How Much Will Mortgage Rate Hikes Affect the UK Housing Market?

By Tom Bill, head of UK residential research at Knight Frank

Borrowers are currently rolling off relatively favourable two-year fixed-rate deals agreed at the start of 2022, but the pain from higher rates will reduce as the year progresses.

Last week’s economic data was reassuringly predictable.

On Wednesday we learned that core inflation fell by fractionally more than expected while services inflation proved slightly more stubborn. Meanwhile, the main headline inflation reading was marginally lower than anticipated at 3.4%.

The Bank of England’s unsurprising response on Thursday was to hold the bank rate at 5.25%.

Given the UK housing market is still in recovery mode after a quiet 2023, no news was probably good news. High mortgage rates and persistent inflation meant transactions fell by a fifth last year and average prices dropped by 5% in the year to September.

The mood turned more positive in the final quarter, as headline inflation fell quickly, and money markets priced in five rate cuts of 0.25% in 2024. However, those expectations have cooled since January as underlying inflation persists and the current forecast is closer to three cuts.

The data has sent the sort of mixed messages that are likely to produce friction between buyers and sellers around prices, as we explored last week.

But how much financial pain exactly will enter the system by the end of 2025 as borrowers roll off fixed-rate deals agreed some time ago on better terms?

This chart, based on a Knight Frank analysis of mortgage data, provides a good clue.

The figures, which cover purchases and re-mortgages, are based on the monthly proportion of deals taken at different fixed-terms and the corresponding average rate. We also calculated a probable spread of rates based on how many mortgages were taken across the loan-to-value (LTV) spectrum.

The first conclusion is that there are a number of borrowers whose relatively more favourable two-year fixed-rate deals are expiring in the early months of this year.

This is the result of loans agreed as interest rates were in the early stages of climbing at the start of 2022. There were 14 consecutive rate rises between December 2021 and August 2023, pushing the average rate on a two-year mortgage (75% loan-to-value) to 6.18% from 1.57% over that time.

It means that this year, the estimated proportion of all fixed-rate mortgages being renewed where the initial rate was less than 2% will fall from a peak of 45% in February to 26% by December.

By the final months of 2024, the majority of sub-2% deals due for renewal will be five-year mortgages from 2019 (the rest will be three or four-year deals). Sub-2% five-year mortgages will disappear from mid-2027.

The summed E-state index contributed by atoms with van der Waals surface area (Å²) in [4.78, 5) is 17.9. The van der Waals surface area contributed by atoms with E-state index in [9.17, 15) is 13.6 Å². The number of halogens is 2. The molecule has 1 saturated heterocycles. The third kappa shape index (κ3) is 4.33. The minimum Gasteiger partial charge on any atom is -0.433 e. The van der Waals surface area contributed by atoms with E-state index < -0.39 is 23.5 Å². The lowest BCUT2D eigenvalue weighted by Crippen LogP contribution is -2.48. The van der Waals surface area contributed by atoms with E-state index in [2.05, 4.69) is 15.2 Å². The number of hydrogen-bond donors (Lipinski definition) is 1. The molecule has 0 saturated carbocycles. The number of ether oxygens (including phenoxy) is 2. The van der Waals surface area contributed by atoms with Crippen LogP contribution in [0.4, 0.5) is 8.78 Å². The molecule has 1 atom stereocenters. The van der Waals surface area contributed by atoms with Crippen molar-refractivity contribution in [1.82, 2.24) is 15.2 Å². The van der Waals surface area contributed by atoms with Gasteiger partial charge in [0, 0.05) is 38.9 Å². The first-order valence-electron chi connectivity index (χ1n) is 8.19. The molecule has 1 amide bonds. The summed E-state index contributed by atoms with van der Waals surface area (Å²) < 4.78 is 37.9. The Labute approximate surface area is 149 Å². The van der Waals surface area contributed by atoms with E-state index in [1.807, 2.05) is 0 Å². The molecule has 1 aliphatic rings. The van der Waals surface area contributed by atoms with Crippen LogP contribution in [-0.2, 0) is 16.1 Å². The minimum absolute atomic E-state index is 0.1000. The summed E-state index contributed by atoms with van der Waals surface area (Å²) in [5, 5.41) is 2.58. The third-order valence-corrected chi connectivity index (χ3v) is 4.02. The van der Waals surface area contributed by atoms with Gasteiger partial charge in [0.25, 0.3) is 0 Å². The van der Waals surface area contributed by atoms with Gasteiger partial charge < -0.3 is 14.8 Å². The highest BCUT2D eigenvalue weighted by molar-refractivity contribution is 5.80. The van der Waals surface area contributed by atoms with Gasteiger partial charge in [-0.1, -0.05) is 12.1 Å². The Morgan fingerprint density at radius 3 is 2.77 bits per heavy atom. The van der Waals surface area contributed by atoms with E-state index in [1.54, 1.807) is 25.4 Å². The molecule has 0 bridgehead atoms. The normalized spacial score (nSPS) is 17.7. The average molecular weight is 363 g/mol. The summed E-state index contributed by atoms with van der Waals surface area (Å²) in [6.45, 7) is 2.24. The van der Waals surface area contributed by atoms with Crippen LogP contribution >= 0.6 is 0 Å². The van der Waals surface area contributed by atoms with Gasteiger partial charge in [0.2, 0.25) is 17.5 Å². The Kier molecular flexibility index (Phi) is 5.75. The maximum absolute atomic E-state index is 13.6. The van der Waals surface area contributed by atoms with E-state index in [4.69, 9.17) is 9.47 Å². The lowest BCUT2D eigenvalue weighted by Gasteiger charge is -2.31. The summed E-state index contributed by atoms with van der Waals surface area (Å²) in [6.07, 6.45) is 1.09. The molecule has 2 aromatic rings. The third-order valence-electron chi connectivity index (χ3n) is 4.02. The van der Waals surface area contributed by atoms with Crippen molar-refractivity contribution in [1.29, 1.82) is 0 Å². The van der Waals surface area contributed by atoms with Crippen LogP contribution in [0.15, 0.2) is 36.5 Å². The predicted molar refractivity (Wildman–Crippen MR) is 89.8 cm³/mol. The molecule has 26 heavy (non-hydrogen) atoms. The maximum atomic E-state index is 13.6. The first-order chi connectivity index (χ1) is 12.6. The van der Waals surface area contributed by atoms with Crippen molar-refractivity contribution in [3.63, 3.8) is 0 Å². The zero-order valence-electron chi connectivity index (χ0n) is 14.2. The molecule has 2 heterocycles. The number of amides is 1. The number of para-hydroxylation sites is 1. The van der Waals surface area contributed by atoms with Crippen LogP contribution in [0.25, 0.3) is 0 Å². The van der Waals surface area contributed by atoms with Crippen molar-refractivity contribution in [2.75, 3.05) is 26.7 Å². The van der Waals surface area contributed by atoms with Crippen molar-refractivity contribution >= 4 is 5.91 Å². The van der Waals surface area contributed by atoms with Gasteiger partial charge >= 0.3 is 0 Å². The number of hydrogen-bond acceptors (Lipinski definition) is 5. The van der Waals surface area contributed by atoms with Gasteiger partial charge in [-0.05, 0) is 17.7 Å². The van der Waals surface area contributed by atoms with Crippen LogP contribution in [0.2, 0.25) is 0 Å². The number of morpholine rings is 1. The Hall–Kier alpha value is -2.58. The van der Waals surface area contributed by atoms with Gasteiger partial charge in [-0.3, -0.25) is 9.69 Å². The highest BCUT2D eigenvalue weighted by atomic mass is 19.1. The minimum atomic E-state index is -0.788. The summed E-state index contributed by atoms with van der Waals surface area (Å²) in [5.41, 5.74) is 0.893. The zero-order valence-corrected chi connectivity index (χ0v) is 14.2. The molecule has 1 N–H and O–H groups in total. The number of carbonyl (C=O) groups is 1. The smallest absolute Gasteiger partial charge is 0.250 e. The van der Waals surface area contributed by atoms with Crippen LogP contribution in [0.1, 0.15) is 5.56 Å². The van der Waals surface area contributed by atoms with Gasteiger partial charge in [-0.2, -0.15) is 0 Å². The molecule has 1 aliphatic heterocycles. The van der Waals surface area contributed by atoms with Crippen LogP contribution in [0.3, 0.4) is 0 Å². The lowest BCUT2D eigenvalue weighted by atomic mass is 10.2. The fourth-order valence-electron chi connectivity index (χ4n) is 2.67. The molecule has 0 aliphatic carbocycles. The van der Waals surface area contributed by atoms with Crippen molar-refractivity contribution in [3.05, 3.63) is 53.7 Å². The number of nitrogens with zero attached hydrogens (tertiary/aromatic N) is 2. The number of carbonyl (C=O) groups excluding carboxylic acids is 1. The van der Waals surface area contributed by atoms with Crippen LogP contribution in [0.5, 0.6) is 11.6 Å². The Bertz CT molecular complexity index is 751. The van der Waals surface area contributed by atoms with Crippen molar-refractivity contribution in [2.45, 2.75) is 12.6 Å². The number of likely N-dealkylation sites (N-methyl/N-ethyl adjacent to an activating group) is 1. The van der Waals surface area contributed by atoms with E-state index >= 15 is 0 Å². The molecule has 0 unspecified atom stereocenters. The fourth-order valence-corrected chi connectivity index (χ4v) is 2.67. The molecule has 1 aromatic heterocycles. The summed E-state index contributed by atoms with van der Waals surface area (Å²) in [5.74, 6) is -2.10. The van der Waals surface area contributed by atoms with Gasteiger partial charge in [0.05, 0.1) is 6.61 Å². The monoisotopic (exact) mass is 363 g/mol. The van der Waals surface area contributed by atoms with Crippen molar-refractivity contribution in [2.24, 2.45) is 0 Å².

Despite more financial pain entering the system, we forecast that UK prices will rise by 3% this year thanks to the greater overall stability in the mortgage market.

It’s also true that as this pain works its way through the system, there will be a growing number of borrowers agreeing a new rate at similar or improved terms later this year. This is the result of two-year fixes taken out when rates spiked following the mini-Budget in September 2022.

By the end of 2024, deals agreed at over 4% will account for a fifth of all fixed-rate mortgages due for renewal. By the end of 2025, the figure will be 33%, according to the estimates.

Meanwhile, the reason behind the increase in deals below 3.5% expiring in the second half of 2025 is that proportionately fewer two-year deals were taken out in the corresponding period in 2023. Variable rate mortgages grew in popularity at the time as borrowers anticipated a peak in the bank rate. At the same time, five-year fixes remained popular among those seeking longer-term stability during a period of rate volatility.

This logic has since altered.

Simon Gammon, head of Knight Frank Finance, said:“Two-year fixed mortgages have become the product of choice again.

“The gap between a two-year and a five-year fix isn’t huge, and many borrowers want to give themselves the opportunity to pick up a mortgage starting with a 3 in two years’ time.”

The lack of a cliff edge moment for mortgage rates is one reason we don’t expect a sudden lurch down in house prices. The prevalence of fixed-rate deals in recent years compared to variable rates means that any financial pain will enter the system gradually. More than 90% of mortgages were fixed-rate in the years before the pandemic.

The relative financial strength of lenders compared to 2008/09 will also prevent large-scale foreclosures.

Not that this overall picture of stability makes it any less painful for anyone taking out a higher-rate mortgage. As the chart shows, there will be more so-called “cold shower” moments for borrowers for a few years yet.